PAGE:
By Sameedh Admin | Sep 26, 2022 | in Festivals | Share

Navratri is a festival of nine nights celebrating the victory of Goddess Durga over Demon Mahisasur. Symbolically, it reminds us to bring out our inner energy to defeat our unrelenting desires for material happiness.

Nav = nine and ratri = night. As the name implies, Navratri is a festival of nine consecutive nights. A festival so important that it takes nine nights to celebrate it. Let’s inspect a few reasons why we celebrate Navratri. There are in fact four such congregations of nine days, one for each season, in lunisolar year. But the most popular remains the one celebrated after monsoon.


Just like every Hindu festival has a religious reason of why we celebrate it, Navratri does too. We all know about the story about the demon Mahisasur, who was granted a boon from Lord Brahma that only a woman could defeat him. His atrocities and ambitions knew no bounds. Finally, trinity of gods - Brahma, Vishnu and Shiva came together and created Goddess Durga. Cunning Mahisasur kept changing his forms each day to confuse Goddess Durga, but on the final day, when he was in the form of a buffalo, Goddess Durga killed him with trishul. This battle lasted relentlessly for nine straight days.


This was also the time when Lord Ram battled with Ravan and emerged victorious on the tenth day, celebrated as Dusshera.


Goddess Durga is invoked for the first three nights as a spiritual force to destroy all impurities, vices and defects. Second set of three nights, prayers to Goddess Lakshmi are offered as the provider of spiritual wealth. Final three nights are spent in worship of the Goddess Saraswati, who is the embodiment of wisdom.

Navratri honors Navdurga ... Nav Durga ... nine forms of Durga. They are:

  1. Shailputri
  2. Brahmacharini
  3. Chandraghanta
  4. Kushmanda
  5. Skandamata
  6. Katyayani
  7. Kalratri
  8. Mahagauri
  9. Sidhidatri

These nine forms celebrate, honor and worship nine different incarnations, nine different colors and nine different qualities. It is, in essence, to recognize, acknowledge and celebrate feminine power. Power of endurance. Power of sustainability, power of truth and the power of conviction. All of which can be summarized in one word - Shakti - a powerful force of energy.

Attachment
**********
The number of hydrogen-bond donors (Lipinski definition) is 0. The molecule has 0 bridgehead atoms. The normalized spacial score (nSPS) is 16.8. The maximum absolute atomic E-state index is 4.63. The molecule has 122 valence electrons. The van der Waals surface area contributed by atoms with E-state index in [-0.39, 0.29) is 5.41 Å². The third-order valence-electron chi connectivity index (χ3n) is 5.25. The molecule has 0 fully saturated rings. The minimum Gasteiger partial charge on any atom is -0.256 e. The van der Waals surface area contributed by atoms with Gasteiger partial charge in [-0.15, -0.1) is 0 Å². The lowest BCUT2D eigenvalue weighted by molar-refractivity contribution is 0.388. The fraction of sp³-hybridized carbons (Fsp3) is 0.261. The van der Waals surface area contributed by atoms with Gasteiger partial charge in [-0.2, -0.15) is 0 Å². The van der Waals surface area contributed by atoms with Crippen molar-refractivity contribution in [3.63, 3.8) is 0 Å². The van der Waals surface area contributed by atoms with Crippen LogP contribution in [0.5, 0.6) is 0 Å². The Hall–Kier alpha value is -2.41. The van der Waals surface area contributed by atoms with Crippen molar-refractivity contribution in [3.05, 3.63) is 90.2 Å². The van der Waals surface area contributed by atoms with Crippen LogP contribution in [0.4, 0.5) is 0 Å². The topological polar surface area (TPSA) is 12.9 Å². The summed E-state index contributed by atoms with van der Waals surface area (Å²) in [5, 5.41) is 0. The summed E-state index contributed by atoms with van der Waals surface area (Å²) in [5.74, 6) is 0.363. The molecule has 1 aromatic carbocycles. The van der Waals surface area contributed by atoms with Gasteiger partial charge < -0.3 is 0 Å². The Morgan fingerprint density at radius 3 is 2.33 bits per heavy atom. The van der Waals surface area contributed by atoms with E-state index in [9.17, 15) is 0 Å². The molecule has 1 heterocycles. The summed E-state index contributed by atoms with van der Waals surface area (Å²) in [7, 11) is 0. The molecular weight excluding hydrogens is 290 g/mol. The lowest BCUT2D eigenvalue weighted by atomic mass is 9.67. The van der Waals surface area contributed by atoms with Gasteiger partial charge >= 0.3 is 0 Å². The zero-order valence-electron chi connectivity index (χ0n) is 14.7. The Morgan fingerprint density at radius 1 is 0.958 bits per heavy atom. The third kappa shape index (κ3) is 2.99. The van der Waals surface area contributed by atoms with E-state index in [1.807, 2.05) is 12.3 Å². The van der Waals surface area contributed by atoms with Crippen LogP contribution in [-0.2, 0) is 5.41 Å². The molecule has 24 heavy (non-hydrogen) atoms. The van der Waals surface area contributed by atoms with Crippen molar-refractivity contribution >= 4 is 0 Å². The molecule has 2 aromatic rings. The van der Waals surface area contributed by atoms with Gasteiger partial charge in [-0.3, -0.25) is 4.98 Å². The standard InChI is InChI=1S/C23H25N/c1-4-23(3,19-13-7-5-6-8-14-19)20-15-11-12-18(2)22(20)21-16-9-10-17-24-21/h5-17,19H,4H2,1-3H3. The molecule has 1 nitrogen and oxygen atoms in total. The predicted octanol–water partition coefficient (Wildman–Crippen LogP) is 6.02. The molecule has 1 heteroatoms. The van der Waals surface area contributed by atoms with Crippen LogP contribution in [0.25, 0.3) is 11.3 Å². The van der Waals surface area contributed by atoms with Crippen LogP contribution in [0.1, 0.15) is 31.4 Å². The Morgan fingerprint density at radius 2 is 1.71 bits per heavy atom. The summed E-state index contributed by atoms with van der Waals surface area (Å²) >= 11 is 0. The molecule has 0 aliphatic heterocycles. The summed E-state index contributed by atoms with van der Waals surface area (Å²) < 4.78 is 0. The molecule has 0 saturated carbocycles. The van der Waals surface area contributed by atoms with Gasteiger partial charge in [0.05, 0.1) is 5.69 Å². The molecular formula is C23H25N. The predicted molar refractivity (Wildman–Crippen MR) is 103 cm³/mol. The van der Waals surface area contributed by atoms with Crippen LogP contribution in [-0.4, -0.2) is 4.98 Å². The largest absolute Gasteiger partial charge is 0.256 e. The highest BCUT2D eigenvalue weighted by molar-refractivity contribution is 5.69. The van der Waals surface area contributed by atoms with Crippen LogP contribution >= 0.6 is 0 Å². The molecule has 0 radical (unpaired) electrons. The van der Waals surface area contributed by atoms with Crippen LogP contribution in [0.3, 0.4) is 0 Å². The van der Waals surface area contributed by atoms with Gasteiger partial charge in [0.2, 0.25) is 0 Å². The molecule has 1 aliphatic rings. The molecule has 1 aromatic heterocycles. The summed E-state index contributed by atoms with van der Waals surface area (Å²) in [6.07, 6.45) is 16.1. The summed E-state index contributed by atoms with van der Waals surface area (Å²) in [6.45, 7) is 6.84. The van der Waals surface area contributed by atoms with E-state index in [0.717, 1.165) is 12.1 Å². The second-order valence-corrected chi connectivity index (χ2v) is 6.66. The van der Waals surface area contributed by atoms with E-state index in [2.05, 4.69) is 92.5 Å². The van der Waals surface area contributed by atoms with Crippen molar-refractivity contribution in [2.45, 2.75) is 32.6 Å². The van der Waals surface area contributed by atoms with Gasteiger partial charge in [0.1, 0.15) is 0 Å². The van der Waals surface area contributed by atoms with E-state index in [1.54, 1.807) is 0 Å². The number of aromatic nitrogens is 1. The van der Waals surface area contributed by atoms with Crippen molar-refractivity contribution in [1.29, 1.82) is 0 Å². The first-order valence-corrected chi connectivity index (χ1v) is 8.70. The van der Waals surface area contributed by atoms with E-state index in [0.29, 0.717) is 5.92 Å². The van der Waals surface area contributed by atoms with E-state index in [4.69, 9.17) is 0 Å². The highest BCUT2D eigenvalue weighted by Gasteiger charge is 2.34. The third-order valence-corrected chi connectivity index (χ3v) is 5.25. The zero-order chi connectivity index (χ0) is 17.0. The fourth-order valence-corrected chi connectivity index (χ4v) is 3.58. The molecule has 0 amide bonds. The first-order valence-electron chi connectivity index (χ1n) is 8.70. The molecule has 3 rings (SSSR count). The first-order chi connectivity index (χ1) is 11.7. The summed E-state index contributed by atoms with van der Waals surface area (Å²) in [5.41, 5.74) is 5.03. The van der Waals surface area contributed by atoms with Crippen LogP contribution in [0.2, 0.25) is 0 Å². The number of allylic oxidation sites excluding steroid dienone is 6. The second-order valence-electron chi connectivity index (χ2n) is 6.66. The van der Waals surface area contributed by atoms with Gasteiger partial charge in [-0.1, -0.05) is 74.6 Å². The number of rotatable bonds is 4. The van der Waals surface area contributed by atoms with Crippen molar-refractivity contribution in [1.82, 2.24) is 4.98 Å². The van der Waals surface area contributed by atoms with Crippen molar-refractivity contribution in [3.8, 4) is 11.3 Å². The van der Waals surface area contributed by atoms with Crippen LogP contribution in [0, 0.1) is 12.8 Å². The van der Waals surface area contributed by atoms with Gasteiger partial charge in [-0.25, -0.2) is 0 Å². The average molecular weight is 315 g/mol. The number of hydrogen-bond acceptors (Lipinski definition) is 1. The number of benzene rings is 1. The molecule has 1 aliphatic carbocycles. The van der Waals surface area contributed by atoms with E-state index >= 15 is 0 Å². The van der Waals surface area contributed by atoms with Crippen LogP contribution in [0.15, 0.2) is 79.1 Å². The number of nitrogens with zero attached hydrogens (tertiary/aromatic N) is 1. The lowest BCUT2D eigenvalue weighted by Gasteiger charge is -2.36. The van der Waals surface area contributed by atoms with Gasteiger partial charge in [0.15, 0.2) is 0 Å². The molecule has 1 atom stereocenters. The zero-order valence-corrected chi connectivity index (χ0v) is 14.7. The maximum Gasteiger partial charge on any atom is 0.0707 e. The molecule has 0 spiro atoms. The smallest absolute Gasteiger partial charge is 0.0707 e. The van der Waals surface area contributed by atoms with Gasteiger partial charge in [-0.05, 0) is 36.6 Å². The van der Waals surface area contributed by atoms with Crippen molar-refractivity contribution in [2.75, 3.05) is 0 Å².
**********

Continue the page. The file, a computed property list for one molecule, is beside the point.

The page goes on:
Religious reasons are usually the reasons why a festival sustains and remains within the fabric of our culture. In a simplistic way, it’s a story about good over evil. But the social reasons generally popularize the festivals. Depending on part of India, it is celebrated differently. Northern part of India enacts Ramayan by performing Ram-Lila. Eastern part performs several Durga puja rituals. But it’s the western part of India, state of Gujarat, where Navratri brings out the the biggest celebrations to life in the form of Ras-Garba. Nowhere does a folk-dance so large, so organized, so festive, so loud and so colorful take place outside of Gujarat. It is truly marvelous sight and one must include that in the bucket list. Rhythmic dance exercising virtually every part of one’s body provides a full-body workout without one realizing it. It is the workout that we all need before indulging in the Diwali sweets. All kidding aside, change of a season generally impacts the ones with low immunity…and the form of workout keeps that at bay.

For the same health reason, a lot of people observe different versions of fast during these times. It is the time to stop focusing on material objects and look within. It is the time to reinvigorate your inner core energy by reciting prayers that let you look inside.


Sameedh proudly offers the Navratri playlist with following prayers -



  1. Chapter 1
  2. Chapter 2
  3. Chapter 3
  4. Chapter 4  (Also referred to as Shakraday Stuti in Gujarati)
  5. Chapter 5
  6. Chapter 6
  7. Chapter 7
  8. Chapter 8
  9. Chapter 9
  10. Chapter 10
  11. Chapter 11

Other stotras

  1. Devi Aparadh Kshamapan Stotra
  2. Devi Mahatmya Argala
  3. Devi Mahatmya Kavach
  4. Devi Mahatmya Kilak
  5. Vishwambhari Stuti (a very popular Gujarati Prayer)
  6. Shree Suktam